PICKAXE (2014) Reviews and overview


‘An urban legend reborn’

Pickaxe – formerly known as The Pick-Axe Murders Part III: The Final Chapter – is a 2014 American horror feature film written and directed by Jeremy Sumrall (Possum Walk).

The film is a homage to 1980s horror movies and a “threequel” to a movie that never existed. In 2019 it was retitled Pickaxe and remarketed with new artwork.

The movie stars Tiffany Shepis (Strange NatureVictor CrowleyThe Night Watchmen; et al), A. Michael Baldwin (Flay; Brutal; Phantasm franchise), Nick W. Nicholson, Roxy Vandiver (Spirit Camp), Sal Governale, Catherine Lawrence Kinslow, Kerry Beyer (Spirit Camp), Ashley-Marie Zgabay, Shawn Hernandez and Troy Parker.


In the summer of 1982, a group of campers was horribly slaughtered at Camp Arapaho in the sleepy little town of Woodland Hills. The ten gruesome murders were blamed on Alex Black, a mysterious man believed to have been the son of Satan himself, whom the townspeople had hunted down and lynched nearly twenty years prior. A young woman named Adrienne was able to defeat Alex and put a stop to the killing spree.


One year later, a series of mysterious killings at the Meadow Falls Sanitarium (where Adrienne had spent the last year as a patient) was once again linked to the mysterious Alex Black. Twenty patients and staff members were horribly slaughtered in increasingly graphic and brutal ways. In the end, a young man named George Miner, along with Adrienne was able to defeat Alex Black, sending him back to the foul hell from whence he came.

For five years, Alex Black has been silent, and the town of Woodland Hills has been peaceful. However, tonight is the night of the death moon, and someone has found a way to bring Alex Black back to life…


“It’s a fast-paced, technically well-made film. The back story is detailed enough to make up for a rather conventional-looking killer, and the gore we do get is a lot of fun. Some of the chemistry between characters and their acting wasn’t perfect, and a lot of things were hinted at that never came to be.” Adam the Movie God

” …the film’s acting was on and off, but no big deal and the deaths should’ve been more inventive. I would like to have seen the pickaxe put to more use. While the movie was tons of fun, I just couldn’t help but wish it was a tad scarier or had some more suspenseful scenes.” The Final Boy

“The small-town allure is alive and well, and this production was clearly filled with a ton of professionals behind-the-scenes. God, I just wish someone shook Sumrall and said “What are you doing?!” The script absolutely murdered this film’s potential and not even classic slasher tropes and the charm of Tiffany Shepis can save it.” Horror Society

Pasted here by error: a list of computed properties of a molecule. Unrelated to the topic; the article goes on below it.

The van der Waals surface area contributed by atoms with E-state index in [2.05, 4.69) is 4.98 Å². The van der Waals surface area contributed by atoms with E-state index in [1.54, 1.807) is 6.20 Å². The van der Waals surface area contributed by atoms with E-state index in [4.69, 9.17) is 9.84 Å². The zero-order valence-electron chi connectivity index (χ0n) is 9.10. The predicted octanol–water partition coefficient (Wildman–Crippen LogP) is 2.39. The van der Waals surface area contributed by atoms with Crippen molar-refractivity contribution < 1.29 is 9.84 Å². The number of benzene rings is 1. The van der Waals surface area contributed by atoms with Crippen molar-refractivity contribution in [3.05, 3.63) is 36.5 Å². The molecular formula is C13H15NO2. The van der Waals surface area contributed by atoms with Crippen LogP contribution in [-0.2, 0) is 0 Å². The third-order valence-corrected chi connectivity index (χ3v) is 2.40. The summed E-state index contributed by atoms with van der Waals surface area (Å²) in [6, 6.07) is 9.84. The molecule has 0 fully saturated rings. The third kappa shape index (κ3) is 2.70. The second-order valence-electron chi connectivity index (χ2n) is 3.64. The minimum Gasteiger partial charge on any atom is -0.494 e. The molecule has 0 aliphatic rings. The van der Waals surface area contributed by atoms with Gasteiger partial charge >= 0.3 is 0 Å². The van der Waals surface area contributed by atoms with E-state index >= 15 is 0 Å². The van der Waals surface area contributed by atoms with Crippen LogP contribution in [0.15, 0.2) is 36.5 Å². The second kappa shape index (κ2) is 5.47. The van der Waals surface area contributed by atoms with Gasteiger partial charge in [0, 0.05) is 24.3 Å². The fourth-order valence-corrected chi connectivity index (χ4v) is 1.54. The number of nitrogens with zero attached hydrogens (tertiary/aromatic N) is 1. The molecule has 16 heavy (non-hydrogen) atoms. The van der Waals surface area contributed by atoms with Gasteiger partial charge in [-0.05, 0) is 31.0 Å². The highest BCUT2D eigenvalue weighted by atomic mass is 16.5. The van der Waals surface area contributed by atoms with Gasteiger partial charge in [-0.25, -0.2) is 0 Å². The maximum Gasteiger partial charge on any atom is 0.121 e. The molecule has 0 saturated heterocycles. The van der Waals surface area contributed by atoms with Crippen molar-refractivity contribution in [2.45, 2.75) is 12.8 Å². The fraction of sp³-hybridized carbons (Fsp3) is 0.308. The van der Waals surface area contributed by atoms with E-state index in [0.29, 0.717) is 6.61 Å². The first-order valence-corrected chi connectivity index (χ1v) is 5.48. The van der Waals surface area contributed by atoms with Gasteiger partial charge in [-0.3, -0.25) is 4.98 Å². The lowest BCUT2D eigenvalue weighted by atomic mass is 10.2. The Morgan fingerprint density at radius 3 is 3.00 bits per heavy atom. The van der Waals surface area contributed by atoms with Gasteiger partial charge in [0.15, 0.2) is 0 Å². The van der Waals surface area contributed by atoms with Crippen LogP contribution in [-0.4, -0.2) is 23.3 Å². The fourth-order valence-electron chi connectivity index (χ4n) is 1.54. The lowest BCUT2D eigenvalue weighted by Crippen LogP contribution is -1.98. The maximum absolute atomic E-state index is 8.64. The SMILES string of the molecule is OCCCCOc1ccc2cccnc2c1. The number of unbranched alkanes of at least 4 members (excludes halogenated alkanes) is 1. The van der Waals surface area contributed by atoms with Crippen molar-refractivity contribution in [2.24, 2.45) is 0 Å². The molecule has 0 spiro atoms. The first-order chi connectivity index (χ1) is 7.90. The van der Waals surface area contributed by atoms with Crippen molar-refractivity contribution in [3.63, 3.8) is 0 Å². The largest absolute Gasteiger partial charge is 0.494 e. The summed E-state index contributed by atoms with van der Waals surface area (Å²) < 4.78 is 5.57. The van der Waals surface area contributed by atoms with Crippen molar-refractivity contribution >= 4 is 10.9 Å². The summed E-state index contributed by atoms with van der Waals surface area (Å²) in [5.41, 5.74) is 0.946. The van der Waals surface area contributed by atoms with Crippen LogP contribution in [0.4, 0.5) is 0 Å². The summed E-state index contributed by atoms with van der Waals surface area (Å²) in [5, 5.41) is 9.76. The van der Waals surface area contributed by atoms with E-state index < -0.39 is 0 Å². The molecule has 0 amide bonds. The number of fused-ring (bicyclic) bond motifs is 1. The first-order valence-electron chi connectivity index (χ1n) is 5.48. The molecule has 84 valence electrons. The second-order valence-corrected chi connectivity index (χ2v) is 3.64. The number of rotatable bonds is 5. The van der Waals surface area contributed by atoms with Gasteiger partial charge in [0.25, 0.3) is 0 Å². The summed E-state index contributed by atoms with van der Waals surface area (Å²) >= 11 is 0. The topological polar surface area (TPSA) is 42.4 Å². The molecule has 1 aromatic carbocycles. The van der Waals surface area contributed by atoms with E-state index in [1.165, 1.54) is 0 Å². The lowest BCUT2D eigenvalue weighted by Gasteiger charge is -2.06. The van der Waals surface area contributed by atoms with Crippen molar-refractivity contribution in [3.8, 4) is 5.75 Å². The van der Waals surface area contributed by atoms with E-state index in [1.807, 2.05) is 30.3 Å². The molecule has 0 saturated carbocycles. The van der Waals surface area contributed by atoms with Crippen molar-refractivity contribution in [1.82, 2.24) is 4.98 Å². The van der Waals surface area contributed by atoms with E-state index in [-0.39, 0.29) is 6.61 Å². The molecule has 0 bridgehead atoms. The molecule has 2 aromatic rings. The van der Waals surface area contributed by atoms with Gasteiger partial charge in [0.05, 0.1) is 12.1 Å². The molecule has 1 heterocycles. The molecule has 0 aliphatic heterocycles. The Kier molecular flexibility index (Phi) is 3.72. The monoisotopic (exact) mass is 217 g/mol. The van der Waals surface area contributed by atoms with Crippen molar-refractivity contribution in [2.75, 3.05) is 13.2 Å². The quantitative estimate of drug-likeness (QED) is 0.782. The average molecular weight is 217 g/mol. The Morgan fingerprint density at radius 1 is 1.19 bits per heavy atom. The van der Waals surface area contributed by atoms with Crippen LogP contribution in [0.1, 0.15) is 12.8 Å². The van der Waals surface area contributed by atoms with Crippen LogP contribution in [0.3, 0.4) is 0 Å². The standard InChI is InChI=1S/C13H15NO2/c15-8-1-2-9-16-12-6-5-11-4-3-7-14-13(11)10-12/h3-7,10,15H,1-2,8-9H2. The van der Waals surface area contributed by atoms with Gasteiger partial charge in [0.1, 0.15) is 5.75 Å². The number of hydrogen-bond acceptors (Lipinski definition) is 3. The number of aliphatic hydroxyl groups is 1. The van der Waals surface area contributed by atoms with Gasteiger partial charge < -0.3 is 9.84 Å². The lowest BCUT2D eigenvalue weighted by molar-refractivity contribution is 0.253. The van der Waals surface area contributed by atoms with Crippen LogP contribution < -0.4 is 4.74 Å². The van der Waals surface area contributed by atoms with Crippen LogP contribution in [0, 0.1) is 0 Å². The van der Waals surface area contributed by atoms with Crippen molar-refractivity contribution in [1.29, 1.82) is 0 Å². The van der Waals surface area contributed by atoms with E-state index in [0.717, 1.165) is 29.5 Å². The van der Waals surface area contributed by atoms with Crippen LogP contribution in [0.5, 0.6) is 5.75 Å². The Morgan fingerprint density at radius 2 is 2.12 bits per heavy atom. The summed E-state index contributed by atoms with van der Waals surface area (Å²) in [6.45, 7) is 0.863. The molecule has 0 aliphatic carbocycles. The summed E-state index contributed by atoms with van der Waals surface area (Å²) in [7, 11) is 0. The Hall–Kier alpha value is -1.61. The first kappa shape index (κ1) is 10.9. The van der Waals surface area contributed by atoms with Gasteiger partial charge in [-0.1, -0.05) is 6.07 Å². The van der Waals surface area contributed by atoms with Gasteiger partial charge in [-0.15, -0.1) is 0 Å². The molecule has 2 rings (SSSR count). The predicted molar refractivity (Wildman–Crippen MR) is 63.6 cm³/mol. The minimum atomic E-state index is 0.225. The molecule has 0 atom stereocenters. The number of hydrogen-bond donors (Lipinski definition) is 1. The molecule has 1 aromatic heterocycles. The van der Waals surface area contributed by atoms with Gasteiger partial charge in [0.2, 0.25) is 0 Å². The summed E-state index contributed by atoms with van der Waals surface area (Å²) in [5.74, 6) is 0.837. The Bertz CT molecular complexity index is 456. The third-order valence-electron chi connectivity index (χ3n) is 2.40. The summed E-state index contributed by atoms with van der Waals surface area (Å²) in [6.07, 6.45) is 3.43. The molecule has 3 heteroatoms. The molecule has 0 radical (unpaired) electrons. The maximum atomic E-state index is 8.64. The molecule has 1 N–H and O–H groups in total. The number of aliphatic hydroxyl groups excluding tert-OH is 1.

“The acting overall is of a very good standard and the story is a simple yet effective one that doesn’t get in the way of the bloody rollercoaster of thrills and crazy comic capers that it contains.” Horrorscreams Videovault

“Your origin story is just words on a black screen, and everyone acts like they don’t care a fig if you’ve seen the first two films in the first place. Strangely enough, this doesn’t leave you confused (Again, slasher film), but allows you to build up the mystery yourself in your head. One of the things that really helps sell the movie is its cast.” Houston Press

“The characters are silly and over-the-top in an ’80s movie way (obviously something they were shooting for), the dialog is cringe-inducingly goofy (but also in a good way – it’s obviously purposefully goofy), it has just enough clever humor and subtlety thrown in to let you know that the bad stuff is done on purpose…” Post-Modern Trashaeology

“Alex Black looks tremendous in a guise that brings to mind the greatest backwoods burlap-sack sporting villains and he stalks and slashes with a similar imposing threat to Jason Voorhees’ finest moments. Whilst we can see that the production team were operating on a meagre budget, they hide the lack of funding well enough, and there are some impressive gore effects amongst the murders.” A Slash Above…

“The effects are, for the most part, well done, practical and messy. Implements, throat slittings, disembowelings, all the favourites are on display here. The one place Pickaxe comes up short is the use of, you guessed it, CGI blood spray. Especially towards the end when guns come into play…” Voices from the Balcony

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Cast and characters:

Tiffany Shepis … Adrienne
A. Michael Baldwin … Sheriff Mathews
Sal Governale … Lou
Johnson Nguyen … Concertgoer
Michelle Ellen Jones … Dana
Nick W. Nicholson … Principal White
Roxy Vandiver … Betsy
Kerry Beyer … Squirrelly Dan
Daniel Pesina … Concertgoer
Catherine Lawrence Kinslow … Front Row Concertgoer
Joe Grisaffi … Mr Miller
Troy Parker … Chubbs McGee
Ellie Ryham … Concertgoer
Shawn Hernandez … Victor
Keefer Barlow … Marilyn

Filming locations:

Houston, Texas

Fun Facts:

The production raised money online via an Indiegogo online campaign.